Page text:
The carrier instead took part in maneuvers held farther away in the Sea of Japan.
U.S. officials deny Chinese pressure kept it away and say they will not be told by Beijing where they can operate.
“We reserve the right to exercise in international waters anywhere in the world,” Rear Adm. Daniel Cloyd, who headed the U.S. side of the exercises, said aboard the carrier during the maneuvers, which ended last week.
But the new missile, if able to evade the defenses of a carrier and of the vessels sailing with it, could undermine that policy.
“China can reach out and hit the U.S. well before the U.S. can get close enough to the mainland to hit back,” said Toshi Yoshihara, an associate professor at the U.S. Naval War College. He said U.S. ships have only twice been that vulnerable – against Japan in World War II and against Soviet bombers in the Cold War.
Carrier-killing missiles “could have an enduring psychological effect on U.S. policymakers,” he said in an e-mail. “It underscores more broadly that the U.S. Navy no longer rules the waves as it has since the end of World War II. The stark reality is that sea control cannot be taken for granted anymore.”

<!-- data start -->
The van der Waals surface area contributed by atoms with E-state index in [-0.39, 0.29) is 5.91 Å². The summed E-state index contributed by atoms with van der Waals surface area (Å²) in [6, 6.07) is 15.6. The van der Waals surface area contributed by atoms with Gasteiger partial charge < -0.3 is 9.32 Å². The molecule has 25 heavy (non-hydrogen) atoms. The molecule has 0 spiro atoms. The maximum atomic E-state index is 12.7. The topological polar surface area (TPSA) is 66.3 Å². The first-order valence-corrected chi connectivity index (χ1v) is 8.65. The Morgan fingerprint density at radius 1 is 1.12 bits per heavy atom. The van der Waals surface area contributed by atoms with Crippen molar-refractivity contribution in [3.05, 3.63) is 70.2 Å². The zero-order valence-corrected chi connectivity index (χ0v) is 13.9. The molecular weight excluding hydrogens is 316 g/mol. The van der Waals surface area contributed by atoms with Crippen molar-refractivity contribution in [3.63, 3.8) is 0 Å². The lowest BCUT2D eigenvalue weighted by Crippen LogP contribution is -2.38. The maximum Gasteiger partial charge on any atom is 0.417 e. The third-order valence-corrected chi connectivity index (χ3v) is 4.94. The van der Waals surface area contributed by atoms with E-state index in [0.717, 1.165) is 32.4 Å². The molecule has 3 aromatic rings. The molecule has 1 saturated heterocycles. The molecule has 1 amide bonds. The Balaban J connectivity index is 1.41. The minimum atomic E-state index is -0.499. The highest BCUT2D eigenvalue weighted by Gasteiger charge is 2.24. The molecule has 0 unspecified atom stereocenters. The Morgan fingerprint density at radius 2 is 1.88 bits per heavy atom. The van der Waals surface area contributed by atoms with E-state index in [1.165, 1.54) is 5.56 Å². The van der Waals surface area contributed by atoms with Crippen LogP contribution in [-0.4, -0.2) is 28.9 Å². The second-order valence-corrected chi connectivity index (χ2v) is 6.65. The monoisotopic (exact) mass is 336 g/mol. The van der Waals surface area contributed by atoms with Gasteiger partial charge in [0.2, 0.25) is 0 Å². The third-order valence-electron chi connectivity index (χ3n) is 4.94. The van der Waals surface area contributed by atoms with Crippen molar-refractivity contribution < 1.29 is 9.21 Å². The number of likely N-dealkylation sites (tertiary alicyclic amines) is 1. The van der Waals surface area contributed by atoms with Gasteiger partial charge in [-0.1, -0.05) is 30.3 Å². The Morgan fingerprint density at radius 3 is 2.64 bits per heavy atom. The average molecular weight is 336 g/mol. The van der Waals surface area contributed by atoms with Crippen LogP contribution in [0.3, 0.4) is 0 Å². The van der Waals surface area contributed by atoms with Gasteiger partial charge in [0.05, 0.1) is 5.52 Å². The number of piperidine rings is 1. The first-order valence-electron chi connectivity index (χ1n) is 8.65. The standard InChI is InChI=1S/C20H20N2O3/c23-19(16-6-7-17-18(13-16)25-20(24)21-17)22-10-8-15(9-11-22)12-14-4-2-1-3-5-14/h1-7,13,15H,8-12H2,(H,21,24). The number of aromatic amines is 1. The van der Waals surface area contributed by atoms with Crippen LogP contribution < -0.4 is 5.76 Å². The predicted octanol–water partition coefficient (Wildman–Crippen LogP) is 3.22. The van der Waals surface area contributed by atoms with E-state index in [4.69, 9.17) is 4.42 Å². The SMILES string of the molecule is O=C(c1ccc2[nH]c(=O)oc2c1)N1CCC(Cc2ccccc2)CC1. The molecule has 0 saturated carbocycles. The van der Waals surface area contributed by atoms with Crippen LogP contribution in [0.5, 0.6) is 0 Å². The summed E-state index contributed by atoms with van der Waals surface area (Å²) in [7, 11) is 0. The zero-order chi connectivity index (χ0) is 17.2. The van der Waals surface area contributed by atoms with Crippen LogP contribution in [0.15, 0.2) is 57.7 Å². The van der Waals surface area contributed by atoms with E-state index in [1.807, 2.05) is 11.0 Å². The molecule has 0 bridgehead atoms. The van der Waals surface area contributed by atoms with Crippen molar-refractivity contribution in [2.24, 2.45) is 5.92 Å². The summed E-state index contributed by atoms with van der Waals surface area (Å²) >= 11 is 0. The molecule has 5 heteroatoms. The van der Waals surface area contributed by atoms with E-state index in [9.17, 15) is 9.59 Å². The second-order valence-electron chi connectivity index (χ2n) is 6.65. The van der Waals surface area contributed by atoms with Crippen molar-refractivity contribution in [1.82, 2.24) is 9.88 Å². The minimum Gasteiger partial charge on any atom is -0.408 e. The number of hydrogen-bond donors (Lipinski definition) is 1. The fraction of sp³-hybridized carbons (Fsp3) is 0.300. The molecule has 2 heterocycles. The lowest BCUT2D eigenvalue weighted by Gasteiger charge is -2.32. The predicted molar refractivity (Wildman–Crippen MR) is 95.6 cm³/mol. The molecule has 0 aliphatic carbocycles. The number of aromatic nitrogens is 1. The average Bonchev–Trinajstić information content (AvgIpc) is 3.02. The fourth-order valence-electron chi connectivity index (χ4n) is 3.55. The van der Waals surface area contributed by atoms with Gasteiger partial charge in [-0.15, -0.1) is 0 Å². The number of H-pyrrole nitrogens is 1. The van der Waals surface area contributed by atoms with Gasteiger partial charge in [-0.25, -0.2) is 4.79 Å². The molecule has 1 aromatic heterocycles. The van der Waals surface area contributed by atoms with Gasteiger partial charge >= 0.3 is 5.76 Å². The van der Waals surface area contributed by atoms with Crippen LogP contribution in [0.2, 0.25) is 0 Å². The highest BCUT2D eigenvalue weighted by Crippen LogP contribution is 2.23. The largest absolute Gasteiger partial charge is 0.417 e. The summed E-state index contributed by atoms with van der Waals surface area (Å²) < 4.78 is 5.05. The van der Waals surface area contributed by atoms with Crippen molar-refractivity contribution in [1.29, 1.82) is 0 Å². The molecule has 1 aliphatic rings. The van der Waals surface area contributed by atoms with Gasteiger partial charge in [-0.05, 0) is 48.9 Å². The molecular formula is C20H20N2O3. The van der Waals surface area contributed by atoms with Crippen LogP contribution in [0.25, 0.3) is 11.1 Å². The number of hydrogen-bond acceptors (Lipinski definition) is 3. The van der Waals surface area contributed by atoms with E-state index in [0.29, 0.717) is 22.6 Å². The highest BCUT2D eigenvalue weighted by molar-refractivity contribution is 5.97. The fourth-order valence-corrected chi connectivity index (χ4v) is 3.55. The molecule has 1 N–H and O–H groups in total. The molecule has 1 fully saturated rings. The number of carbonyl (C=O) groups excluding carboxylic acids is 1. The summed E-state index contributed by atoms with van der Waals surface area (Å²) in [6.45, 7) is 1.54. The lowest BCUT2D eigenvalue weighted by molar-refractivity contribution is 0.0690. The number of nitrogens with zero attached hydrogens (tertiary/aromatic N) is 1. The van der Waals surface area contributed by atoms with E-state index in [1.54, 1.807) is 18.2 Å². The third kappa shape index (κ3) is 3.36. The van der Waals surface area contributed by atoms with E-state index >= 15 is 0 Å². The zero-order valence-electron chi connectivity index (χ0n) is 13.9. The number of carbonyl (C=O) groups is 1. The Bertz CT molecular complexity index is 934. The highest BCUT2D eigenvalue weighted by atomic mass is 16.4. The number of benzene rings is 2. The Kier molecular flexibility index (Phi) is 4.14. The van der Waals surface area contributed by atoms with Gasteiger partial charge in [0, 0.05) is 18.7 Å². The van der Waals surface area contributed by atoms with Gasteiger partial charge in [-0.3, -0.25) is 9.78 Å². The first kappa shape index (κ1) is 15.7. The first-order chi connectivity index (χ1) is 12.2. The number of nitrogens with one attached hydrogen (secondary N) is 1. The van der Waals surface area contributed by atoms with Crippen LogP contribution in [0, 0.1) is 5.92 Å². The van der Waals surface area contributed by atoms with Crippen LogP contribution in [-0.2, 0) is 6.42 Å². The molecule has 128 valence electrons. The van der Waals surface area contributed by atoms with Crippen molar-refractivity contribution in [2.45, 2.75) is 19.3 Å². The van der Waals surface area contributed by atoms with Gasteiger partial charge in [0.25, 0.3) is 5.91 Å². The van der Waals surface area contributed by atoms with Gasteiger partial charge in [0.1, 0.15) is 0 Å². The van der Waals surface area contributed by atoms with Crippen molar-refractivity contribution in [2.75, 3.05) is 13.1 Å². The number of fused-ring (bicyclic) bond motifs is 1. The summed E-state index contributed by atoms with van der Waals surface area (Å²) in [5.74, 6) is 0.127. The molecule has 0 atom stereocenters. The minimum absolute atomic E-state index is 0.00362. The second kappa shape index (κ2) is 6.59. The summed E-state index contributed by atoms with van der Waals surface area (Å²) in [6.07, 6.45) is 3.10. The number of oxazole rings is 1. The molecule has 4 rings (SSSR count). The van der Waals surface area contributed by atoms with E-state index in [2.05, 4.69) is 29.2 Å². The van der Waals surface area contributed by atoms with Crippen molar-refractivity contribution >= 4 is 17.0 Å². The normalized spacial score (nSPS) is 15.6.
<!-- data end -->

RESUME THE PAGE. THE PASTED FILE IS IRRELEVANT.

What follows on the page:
Yoshihara said the weapon is causing considerable consternation in Washington, though with attention focused on land wars in Afghanistan and Iraq its implications haven’t been widely discussed in public.
Analysts note that while much has been made of China’s efforts to ready a carrier fleet of its own, it would likely take decades to catch U.S. carrier crews’ level of expertise, training and experience.
But Beijing does not need to match the U.S. carrier for carrier. The Dong Feng 21D, smarter and vastly cheaper, could successfully attack a U.S. carrier, or at least deter it from getting too close.
U.S. Defense Secretary Robert Gates warned of the threat in a speech last September at the Air Force Association Convention.
“When considering the military-modernization programs of countries like China, we should be concerned less with their potential ability to challenge the U.S. symmetrically – fighter to fighter or ship to ship – and more with their ability to disrupt our freedom of movement and narrow our strategic options,” he said.
Gates said China’s investments in cyber and anti-satellite warfare, anti-air and anti-ship weaponry, along with ballistic missiles, “could threaten America’s primary way to project power” through its forward air bases and carrier strike groups.
The Pentagon has been worried for years about China getting an anti-ship ballistic missile. The Pentagon considers such a missile an “anti-access” weapon, meaning that it could deny others access to certain areas.
Questions remain over when – and if – China will perfect the technology; hitting a moving carrier is no mean feat, requiring state-of-the-art guidance systems, and some experts believe it will take China a decade to field a reliable threat. Others, however, say final tests of the missile could come in the next year or two.